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Research project

Background

Universities of applied sciences in Switzerland have been facing a far-reaching process of internationalisation since their establishment. In teaching and research, they are increasingly creating space for international academic staff, and for students with different backgrounds and/or educational backgrounds. The increasing internationality of the universities of applied sciences is embedded in internationalization strategies, which, in addition to cooperation in the field of scientific research, also facilitate participation in international education and exchange programs in research and teaching or the counselling and support of foreign students.

The internationalisation of higher education institutions is not only accompanied by new forms of control and benchmarks for success, but also by discourses on justice and gender equality policy measures, which include other dimensions of social inequality in addition to gender. In recent years, the existing action plans for gender equality at Swiss universities of applied sciences have been supplemented by ' diversity policies', which are designed to take into account the increasing socio-cultural diversity at universities.

However, the dynamics of internationalisation at universities is still barely explored in terms of its significance for gender relations. To date, there is little evidence of the impact of the internationalisation of academic careers and workforces on gender relations and gender segregation at universities. Also largely unknown are the effects of internationalisation at the student level. Moreover, the significance of the interweaving of the gender category with other difference categories in the context of the changed organizational forms, rationalities and social practices of internationalised training pathways, programs and contexts, is unclear.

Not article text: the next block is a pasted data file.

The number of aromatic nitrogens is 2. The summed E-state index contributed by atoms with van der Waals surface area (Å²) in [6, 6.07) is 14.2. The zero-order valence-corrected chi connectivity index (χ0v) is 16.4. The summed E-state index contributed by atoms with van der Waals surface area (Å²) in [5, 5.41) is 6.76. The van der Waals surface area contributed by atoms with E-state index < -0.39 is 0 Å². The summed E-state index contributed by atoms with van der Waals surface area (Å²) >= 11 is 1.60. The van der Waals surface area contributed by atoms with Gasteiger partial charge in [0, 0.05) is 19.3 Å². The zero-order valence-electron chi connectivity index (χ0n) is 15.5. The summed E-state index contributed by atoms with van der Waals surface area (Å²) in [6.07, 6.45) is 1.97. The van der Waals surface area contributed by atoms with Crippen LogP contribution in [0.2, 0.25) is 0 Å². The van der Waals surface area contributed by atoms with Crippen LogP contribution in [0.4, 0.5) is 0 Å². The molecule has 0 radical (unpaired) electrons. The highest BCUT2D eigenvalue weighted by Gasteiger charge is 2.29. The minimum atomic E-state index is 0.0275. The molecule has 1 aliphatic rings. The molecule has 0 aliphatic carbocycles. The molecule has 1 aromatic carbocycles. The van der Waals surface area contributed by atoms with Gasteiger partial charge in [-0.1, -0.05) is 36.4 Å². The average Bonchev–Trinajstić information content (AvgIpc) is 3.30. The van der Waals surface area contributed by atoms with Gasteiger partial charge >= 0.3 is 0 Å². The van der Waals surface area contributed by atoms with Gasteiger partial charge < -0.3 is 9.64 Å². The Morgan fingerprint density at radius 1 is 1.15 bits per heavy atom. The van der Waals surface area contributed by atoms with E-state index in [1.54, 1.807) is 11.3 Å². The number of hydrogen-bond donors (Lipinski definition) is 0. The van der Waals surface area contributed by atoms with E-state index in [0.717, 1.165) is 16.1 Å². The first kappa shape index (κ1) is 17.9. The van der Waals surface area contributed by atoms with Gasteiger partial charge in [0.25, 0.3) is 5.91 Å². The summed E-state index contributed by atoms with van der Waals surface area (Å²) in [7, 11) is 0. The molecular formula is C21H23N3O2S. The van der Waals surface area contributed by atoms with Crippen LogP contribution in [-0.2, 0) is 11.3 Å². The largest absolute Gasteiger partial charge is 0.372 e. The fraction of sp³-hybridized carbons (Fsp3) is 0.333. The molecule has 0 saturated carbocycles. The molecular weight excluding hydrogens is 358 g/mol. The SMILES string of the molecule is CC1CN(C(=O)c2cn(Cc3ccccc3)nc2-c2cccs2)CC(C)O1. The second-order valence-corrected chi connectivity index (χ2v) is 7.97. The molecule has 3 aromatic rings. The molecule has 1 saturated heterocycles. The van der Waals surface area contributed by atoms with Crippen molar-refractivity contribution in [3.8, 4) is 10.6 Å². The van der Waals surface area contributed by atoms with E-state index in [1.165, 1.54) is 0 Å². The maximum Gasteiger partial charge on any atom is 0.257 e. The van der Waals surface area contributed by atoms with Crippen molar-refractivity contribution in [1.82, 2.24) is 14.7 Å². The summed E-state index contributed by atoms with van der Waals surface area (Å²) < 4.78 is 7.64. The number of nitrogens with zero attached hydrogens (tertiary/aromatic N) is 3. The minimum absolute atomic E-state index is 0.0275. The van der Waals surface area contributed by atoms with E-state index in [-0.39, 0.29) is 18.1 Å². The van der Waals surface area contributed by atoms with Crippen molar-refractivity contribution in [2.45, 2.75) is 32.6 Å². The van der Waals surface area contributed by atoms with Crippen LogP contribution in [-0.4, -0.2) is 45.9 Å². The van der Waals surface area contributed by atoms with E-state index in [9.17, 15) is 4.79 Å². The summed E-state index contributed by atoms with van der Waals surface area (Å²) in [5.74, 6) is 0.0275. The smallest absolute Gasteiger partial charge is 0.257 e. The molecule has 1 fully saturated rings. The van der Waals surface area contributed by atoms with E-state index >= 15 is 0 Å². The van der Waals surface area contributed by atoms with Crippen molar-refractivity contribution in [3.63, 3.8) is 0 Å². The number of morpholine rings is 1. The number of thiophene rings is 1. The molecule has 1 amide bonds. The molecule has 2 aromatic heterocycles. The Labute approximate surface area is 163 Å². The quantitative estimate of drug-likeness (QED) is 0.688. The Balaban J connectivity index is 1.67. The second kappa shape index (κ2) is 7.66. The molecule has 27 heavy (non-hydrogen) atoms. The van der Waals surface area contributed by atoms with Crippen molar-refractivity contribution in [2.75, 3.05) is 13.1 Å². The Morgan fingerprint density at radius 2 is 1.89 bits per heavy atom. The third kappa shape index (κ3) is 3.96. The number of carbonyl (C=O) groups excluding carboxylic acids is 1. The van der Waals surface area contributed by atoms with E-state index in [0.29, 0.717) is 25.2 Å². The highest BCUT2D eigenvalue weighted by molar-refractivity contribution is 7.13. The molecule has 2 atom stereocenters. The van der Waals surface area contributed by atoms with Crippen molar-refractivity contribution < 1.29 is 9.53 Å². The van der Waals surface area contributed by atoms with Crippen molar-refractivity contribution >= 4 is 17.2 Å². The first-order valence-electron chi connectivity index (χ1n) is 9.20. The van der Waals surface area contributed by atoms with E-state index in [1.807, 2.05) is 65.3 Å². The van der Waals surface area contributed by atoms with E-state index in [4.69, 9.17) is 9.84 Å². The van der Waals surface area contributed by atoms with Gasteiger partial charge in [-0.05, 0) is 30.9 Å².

Target

The aim of the study is to put the study orientations and practices of students with different social and educational backgrounds into the context of current internationalisation strategies of Swiss universities of applied sciences. With a focus on the field of higher education, the question of how far universities of applied sciences can offer equal study opportunities to women and men with different backgrounds of origin/migration, as a result of the dynamics of internationalisation, is of interest. What institutional and organizational requirements can this entail for the university? To what extent does the internationalisation of universities of applied sciences create new equality potentials or new inequality conditions? Which institutional hurdles or options can be observed in the context of different training courses for students with a migration background? What strategies  do students develop in dealing with institutional requirements? And in what contexts can migration experience and gender possibly become cultural or social capital?

These questions will be investigated in the context of the study using the example of bachelor students in the fields of technology and IT, social work and education, as well as economics and services at universities of applied sciences in German-speaking and French-speaking Switzerland. The study is based on a' mixed-method-design', in which qualitative and quantitative methods are applied and the participating universities of applied sciences in German- and French-speaking Switzerland are included in a comparative perspective.

The results - and the recommendations derived from them - should provide a basis for universities of applied sciences to adequately design gender- and migration-friendly study conditions in the various training courses. The project is funded by the Swiss National Science Foundation and runs from 2016 to 2019